Now let’s spin up a CentOS container. First I’ll pull it down from the Docker repository:
[root@dockernet ~]# docker pull centos Using default tag: latest latest: Pulling from library/centos 7b6bb4652a1b: Pull complete Digest: sha256:c1010e2fe2b635822d99a096b1f4184becf5d1c98707cbccae00be663a9b9131 Status: Downloaded newer image for centos:latest
Then I’ll run it in interactive mode:
[root@dockernet ~]# docker run -it centos [root@98c3dbff6afc /]#
If you haven’t seen this before, notice my prompt change which indicates I’m now at a terminal for my container. I’m also going to reconnect to my host on a second SSH session so I’ll have access to both the container as well as the server.
So first up, I’ll look at the network config again on the server like we did before.
[root@dockernet ~]# ip addr show 1: lo: <LOOPBACK,UP,LOWER_UP> mtu 65536 qdisc noqueue state UNKNOWN qlen 1 link/loopback 00:00:00:00:00:00 brd 00:00:00:00:00:00 inet 127.0.0.1/8 scope host lo valid_lft forever preferred_lft forever inet6 ::1/128 scope host valid_lft forever preferred_lft forever 2: ens192: <BROADCAST,MULTICAST,UP,LOWER_UP> mtu 1500 qdisc pfifo_fast state UP qlen 1000 link/ether 00:50:56:82:f0:87 brd ff:ff:ff:ff:ff:ff inet 10.0.0.205/24 brd 10.0.0.255 scope global ens192 valid_lft forever preferred_lft forever inet6 fe80::250:56ff:fe82:f087/64 scope link valid_lft forever preferred_lft forever 3: docker0: <BROADCAST,MULTICAST,UP,LOWER_UP> mtu 1500 qdisc noqueue state UP link/ether 02:42:a4:4f:37:85 brd ff:ff:ff:ff:ff:ff inet 172.17.0.1/16 scope global docker0 valid_lft forever preferred_lft forever inet6 fe80::42:a4ff:fe4f:3785/64 scope link valid_lft forever preferred_lft forever 5: veth304f268@if4: <BROADCAST,MULTICAST,UP,LOWER_UP> mtu 1500 qdisc noqueue master docker0 state UP link/ether 72:f9:71:83:12:22 brd ff:ff:ff:ff:ff:ff link-netnsid 0 inet6 fe80::70f9:71ff:fe83:1222/64 scope link valid_lft forever preferred_lft forever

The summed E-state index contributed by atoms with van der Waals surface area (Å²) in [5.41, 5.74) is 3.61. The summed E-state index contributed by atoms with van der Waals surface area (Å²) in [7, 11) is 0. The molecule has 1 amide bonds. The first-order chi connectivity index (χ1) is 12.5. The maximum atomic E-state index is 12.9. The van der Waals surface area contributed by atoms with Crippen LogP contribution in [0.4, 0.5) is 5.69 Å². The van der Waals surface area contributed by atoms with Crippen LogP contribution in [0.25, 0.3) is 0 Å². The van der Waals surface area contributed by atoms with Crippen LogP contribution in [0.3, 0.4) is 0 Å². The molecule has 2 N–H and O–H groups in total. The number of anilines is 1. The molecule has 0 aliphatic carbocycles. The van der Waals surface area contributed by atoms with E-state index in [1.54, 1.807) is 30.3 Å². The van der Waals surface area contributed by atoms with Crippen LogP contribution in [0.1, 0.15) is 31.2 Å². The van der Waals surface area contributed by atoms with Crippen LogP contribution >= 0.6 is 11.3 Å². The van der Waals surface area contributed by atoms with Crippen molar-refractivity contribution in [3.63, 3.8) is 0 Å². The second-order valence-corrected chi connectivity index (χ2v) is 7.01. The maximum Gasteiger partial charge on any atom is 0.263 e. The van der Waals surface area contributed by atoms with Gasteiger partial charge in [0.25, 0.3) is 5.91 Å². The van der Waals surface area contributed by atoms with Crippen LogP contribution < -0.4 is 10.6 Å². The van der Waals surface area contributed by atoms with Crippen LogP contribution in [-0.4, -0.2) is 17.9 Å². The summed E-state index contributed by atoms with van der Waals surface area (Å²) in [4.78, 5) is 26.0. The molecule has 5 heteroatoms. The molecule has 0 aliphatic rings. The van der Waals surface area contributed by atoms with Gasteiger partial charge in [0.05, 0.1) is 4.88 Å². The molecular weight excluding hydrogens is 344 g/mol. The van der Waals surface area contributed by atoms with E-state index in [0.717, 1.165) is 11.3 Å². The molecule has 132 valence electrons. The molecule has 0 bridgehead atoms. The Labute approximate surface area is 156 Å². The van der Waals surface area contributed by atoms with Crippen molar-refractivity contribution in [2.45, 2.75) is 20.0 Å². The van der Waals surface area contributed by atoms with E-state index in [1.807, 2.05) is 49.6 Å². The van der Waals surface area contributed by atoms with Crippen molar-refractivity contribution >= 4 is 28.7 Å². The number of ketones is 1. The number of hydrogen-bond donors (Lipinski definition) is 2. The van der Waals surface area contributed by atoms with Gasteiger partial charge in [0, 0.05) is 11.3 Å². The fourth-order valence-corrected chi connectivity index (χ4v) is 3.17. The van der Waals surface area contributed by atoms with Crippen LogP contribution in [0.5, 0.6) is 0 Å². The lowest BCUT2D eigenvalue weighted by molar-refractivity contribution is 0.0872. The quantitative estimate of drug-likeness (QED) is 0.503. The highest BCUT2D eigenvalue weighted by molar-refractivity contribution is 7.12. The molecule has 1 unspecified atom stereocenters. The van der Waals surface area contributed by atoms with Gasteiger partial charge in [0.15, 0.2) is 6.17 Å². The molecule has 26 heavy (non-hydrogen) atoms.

Several things to notice right off the bat. First, the docker0 interface is now up. This is good as we’ve got something attached to it now.
Second, there is now an additional interface, a veth interface which is also up. No IP address here, see? In fact, this veth interface is attached to the docker0 bridge. You can see this noted by ‘master docker0’.
Third, notice that there is no interface 4 (we go 1, 2, 3, 5) but the veth is @if4. Also see the netnsid at the end, which will be meaningful in a moment.
Veths are paired/peered interfaces, so this veth…@if4 is peered with interface #4, even though we don’t see it. I can check this with ethtool if we don’t trust the name:
[root@dockernet ~]# ethtool -S veth304f268 NIC statistics: peer_ifindex: 4
We can see the veth attached to the bridge by using brctl again.
[root@dockernet ~]# brctl show bridge name bridge id STP enabled interfaces docker0 8000.0242a44f3785 no veth304f268
Next we take a look at the networking on the container itself.